At a Warren County Board of Supervisors’ meeting last August, county Youth Bureau Director Margaret Sing Smith introduced three youths involved in advocating the construction of the Lake George Skate Park (left to right): Frankie Cavone and Doug Quimby of Lake George and Nick Farry of Guilderland.
Seven years ago, a rebellious-looking boy and several of his friends were apprehended by the local police for skateboarding down the village sidewalks. Detained in the local holding cell, Lake George middle-schooler Frankie Cavone waited for his mom Tina Cacckello, a local hair salon owner, to bail him out.
Their skateboards had been confiscated and sent to the mayor’s office, so they’d have to make a convincing plea to get them back, Cacckello recalled this week.
“We were in Mayor Blais’ office and Frankie and his friends were scared out of their minds,” she recalled May 7. “We all told the mayor ‘Lake George needs a skateboard park where kids can have fun and not get in trouble,’ and he said, ‘You’re right we do,’ and before long, a campaign to build one was underway.”
This dream of 10 or so local skateboarders for a local skate park — following years of planning and fundraising by several dozen local teenagers, their parents, community leaders and youth advocates — is now destined to become a reality.
The Lake George Skate Park is likely to be constructed in August, Lake George Mayor Robert Blais announced this week.
When completed, the park is likely to host professional and amateur skateboarding competitions as well as be open to the public for recreational use.
This latest development is due to reaching the goal of raising $60,000 — half of the project’s initial construction cost, Blais said.
The skatepark is to be located on West Brook Road as a featured attraction in the Charles R. Wood Park at the south end of Lake George Village.
While the idea was advocated in fall 2008 by local teenagers in the Act for Youth group, Blais as well as community activist Patricia Dow, leader of Communities Come Together, embraced the skatepark effort and promoted its development to accommodate local skateboarders as well as provide an additional tourist attraction.
Dow, Blais many local teens and adults helped organize a campaign to raise money to build the park, and the Charles Wood Park was chosen as its site. The $60,000 raised leverages a state matching grant of $60,000.
For about five years, fundraisers have included coin drops, spaghetti dinners, garage sales, a skateboard art show and special events, yielding more than $15,000. The Walter Marinelli Memorial Golf Tournament, raised over $15,500. Village officials pledged $20,000 and the Town of Lake George contributed $10,000.
Frankie Cavone, now college-age, took a short break Tuesday from his job at local eatery Pizza Jerks to reflect on what the skate park project meant to him now. Over the last seven years, he’s been to local court four times for the breaking the local law prohibiting skateboarding on public property.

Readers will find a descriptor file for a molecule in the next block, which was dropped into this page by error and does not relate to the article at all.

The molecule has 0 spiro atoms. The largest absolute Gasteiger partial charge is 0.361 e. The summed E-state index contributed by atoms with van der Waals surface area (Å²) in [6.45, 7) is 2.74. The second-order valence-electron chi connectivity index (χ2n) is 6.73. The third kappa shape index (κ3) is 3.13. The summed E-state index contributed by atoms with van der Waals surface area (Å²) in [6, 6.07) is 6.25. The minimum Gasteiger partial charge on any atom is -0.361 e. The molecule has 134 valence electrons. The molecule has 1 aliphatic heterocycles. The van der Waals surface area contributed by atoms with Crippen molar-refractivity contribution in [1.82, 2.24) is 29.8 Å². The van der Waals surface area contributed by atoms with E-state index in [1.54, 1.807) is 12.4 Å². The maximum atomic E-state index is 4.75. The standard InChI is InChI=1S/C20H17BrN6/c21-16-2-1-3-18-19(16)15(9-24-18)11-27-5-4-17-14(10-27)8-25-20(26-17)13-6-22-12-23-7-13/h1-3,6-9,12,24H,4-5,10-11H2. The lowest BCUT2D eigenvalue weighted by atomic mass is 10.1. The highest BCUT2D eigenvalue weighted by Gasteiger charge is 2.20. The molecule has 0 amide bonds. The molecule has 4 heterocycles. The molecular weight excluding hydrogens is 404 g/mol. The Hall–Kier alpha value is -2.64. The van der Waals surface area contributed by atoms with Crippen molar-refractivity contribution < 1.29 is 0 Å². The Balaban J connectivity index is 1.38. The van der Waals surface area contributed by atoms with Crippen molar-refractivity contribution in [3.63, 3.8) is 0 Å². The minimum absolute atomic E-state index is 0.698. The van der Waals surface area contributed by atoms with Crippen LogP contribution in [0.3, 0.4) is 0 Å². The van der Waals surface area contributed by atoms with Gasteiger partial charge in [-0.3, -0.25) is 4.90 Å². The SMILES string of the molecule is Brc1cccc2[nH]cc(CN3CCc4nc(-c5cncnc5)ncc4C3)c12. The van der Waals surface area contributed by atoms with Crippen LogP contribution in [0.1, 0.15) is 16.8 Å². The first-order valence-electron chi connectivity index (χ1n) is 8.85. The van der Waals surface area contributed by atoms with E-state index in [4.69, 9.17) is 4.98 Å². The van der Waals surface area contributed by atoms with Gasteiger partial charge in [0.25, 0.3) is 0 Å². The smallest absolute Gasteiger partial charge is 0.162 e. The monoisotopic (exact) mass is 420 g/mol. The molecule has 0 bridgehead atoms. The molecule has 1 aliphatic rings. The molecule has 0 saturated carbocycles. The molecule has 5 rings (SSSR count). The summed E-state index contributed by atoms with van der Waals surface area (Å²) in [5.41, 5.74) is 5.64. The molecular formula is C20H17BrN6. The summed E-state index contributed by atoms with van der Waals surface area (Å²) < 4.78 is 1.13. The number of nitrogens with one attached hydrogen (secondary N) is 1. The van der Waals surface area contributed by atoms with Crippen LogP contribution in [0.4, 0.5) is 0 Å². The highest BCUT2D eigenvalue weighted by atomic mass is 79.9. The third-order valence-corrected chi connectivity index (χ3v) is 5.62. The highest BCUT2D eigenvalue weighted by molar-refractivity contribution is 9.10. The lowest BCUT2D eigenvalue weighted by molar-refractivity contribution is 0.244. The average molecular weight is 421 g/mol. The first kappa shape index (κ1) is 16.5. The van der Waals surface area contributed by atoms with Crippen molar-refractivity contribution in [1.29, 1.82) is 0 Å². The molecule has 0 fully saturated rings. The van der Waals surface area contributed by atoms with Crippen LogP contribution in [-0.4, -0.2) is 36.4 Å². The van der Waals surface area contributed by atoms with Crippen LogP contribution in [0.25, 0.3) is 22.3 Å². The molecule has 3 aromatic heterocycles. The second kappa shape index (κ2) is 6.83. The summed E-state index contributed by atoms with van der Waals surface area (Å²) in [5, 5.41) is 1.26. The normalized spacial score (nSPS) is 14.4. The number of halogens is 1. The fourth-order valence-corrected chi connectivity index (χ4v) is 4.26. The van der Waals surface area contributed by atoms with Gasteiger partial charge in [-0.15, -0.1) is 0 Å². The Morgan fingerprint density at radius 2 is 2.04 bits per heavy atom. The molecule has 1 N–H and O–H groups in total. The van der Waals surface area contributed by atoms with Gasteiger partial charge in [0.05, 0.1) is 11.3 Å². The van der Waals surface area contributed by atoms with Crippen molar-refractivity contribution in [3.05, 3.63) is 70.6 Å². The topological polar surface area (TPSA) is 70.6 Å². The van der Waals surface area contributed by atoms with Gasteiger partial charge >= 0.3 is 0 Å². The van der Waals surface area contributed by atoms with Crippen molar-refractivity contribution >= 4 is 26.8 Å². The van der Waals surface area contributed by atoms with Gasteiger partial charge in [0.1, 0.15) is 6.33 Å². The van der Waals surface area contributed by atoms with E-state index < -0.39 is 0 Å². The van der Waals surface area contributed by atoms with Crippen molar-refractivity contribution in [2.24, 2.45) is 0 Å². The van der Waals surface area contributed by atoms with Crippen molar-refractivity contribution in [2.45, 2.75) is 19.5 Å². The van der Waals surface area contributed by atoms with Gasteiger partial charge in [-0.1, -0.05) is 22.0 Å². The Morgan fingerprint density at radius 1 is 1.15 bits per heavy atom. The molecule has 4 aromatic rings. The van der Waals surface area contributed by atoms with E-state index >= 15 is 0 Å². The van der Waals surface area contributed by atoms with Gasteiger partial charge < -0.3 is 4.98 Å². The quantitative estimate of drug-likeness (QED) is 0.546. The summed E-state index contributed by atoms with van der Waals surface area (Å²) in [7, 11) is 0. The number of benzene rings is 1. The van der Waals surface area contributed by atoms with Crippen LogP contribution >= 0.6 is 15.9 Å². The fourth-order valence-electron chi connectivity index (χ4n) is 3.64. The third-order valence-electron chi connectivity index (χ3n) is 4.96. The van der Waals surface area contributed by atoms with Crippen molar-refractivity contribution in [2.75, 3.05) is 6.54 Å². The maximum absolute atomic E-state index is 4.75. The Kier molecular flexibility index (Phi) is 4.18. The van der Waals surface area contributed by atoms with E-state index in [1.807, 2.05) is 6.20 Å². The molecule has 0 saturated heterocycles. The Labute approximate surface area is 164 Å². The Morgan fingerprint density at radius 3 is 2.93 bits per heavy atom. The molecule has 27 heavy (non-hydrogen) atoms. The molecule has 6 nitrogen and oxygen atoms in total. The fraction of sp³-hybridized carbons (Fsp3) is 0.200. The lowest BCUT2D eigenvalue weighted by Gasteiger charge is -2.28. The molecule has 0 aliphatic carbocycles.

“This is a dream come true, and it’s a good lesson for us, that if we stick together, work hard and never give up, we can accomplish our goals,” he said. “Patricia Dow dedicated so much of her time, going to meeting after meeting with local kids and giving them a voice — it’s unbelievable what she did, and Mayor Blais too — everyone put in their share.”
The skate park is to be built in two phases. The initial stage consists of urban street features with hips, ledges and railings, as designed by local young skateboarders jointly with professional skatepark designers: Action Sports Design Team of Boston as well as Elan Planning of Saratoga Springs.
Cavone said he and many other young adults — and local teenaged skateboarders following his peers — were happy they will soon have a world-class venue to conduct their chosen sport.
“We didn’t settle for something cheesy,” Cavone said. “I’ve been to skateparks all over the U.S. from Massachusetts to California, and I know our local park is going to be the best skate park in the Northeast.”
Mayor Blais praised the local youth and their parents for their commitment and persistence, Patricia Dow for her dedication, and all those who donated time and money toward the skatepark project.
“What a wonderfully rewarding experience to see this park finally reach its goal,” Mayor Blais said in a prepared statement.
Patricia Dow also said she was pleased the skatepark would soon be a reality for the not only the local skaters, but for visitors.
“It’s really exciting to know this skatepark will be developed this fall,” she said, “particularly for the youth now graduated from high school, seeing the culmination of their years of involvement in this project.”
“Lake George is a great community, and without the support of everyone, this wouldn’t have happened,” he said. “This feels really good, and it’s awesome for the kids.”
Donations are still being accepted at the Lake George Village Hall for the second phase that will include two skate bowls and a donors’ paver entryway. For details on donating, call 668-5771.